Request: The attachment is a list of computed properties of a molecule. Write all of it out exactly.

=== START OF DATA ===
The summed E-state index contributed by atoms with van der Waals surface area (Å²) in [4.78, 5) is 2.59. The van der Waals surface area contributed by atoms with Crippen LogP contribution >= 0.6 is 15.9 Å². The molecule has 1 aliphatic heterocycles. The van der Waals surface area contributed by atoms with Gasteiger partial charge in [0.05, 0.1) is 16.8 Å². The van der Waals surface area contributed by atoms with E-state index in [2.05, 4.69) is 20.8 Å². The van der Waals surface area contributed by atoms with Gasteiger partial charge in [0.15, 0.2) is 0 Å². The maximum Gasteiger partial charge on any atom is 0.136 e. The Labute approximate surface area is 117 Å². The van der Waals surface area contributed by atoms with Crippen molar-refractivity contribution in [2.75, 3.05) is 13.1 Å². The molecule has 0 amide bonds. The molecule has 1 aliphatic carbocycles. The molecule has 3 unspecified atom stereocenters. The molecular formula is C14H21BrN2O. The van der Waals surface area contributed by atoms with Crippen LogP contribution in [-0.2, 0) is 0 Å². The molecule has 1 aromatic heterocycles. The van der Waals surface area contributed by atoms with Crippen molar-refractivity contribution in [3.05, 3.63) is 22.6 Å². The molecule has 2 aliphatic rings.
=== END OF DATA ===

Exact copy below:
The summed E-state index contributed by atoms with van der Waals surface area (Å²) in [4.78, 5) is 2.59. The van der Waals surface area contributed by atoms with Crippen LogP contribution >= 0.6 is 15.9 Å². The molecule has 1 aliphatic heterocycles. The van der Waals surface area contributed by atoms with Gasteiger partial charge in [0.05, 0.1) is 16.8 Å². The van der Waals surface area contributed by atoms with E-state index in [2.05, 4.69) is 20.8 Å². The van der Waals surface area contributed by atoms with Gasteiger partial charge in [0.15, 0.2) is 0 Å². The maximum Gasteiger partial charge on any atom is 0.136 e. The Labute approximate surface area is 117 Å². The van der Waals surface area contributed by atoms with Crippen molar-refractivity contribution in [2.75, 3.05) is 13.1 Å². The molecule has 0 amide bonds. The molecule has 1 aliphatic carbocycles. The molecule has 3 unspecified atom stereocenters. The molecular formula is C14H21BrN2O. The van der Waals surface area contributed by atoms with Crippen LogP contribution in [-0.2, 0) is 0 Å². The molecule has 1 aromatic heterocycles. The van der Waals surface area contributed by atoms with Crippen molar-refractivity contribution in [3.05, 3.63) is 22.6 Å². The molecule has 2 aliphatic rings.